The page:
Companies That Retool Reputation See Stock Boost

Businesses with better reputations reap rewards in the stock market, reports BusinessWeek. This graphic shows how some company’s stock would appreciate if the companies had more street cred. A spin campaign won’t do the trick, though, reputation is based on concrete action…

If there is a negative image based on a poor record of reliability, safety, or labor relations, “please don’t hire a PR company to fix it,” says strategy professor Phil Rosenzweig…”Correct the underlying problem first.

Do good things, and then tell people about them.

What Price Reputation? [Business Week] (Thanks to FMF!)


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  1. tcp100 says:

    Can I please repeat this part:

    “please don’t hire a PR company to fix it,” says strategy professor Phil Rosenzweig…”Correct the underlying problem first.

    Businesspeople, please repeat this mantra:

    Just because Marketing says so, doesn’t make it true.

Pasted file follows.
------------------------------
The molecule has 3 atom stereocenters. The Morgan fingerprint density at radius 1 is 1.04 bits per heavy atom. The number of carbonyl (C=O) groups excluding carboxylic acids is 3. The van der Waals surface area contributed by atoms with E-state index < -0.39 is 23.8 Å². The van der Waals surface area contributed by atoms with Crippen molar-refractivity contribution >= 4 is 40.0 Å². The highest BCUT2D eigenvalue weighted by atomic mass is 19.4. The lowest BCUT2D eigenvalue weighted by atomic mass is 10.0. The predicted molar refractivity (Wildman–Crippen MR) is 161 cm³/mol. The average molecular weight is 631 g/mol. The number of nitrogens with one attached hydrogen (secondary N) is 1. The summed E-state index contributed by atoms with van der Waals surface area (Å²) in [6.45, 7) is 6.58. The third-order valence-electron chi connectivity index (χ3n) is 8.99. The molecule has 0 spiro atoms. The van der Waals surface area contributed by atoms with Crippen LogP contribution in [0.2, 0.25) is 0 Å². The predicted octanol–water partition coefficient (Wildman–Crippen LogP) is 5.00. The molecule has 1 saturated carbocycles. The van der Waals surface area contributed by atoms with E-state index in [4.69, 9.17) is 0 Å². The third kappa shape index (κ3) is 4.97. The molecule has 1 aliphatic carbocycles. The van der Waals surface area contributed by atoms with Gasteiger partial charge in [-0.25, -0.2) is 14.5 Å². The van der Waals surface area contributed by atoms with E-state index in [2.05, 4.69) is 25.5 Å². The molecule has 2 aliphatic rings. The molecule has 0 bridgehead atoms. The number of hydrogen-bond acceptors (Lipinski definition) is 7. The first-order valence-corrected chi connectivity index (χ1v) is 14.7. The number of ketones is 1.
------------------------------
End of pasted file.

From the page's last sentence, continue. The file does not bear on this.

2. strandist says:

    I can understand the change in reputation for all of those except Pepsi/Coke. Does Pepsi have more street cred than Coke? Granted, I’ve not seen much outside of Atlanta (i.e. Coke Capital of the World) and North Carolina, but it always seemed to me that Coke was viewed as the more premium/premier brand.

  3. Hawk07 says:


    I think it more has to do with the way they run their businesses and the way they’re viewed by the public and investors. Look at Wal-mart vs. Target. Wal-Mart is a lot larger, but Target is considered to be like Wal-Mart, but cleaner, friendlier and better quality products.

  4. capnfive says:

    pretty sad that wells fargo is the reputation standard for banking… closing my account there was a happy day for me.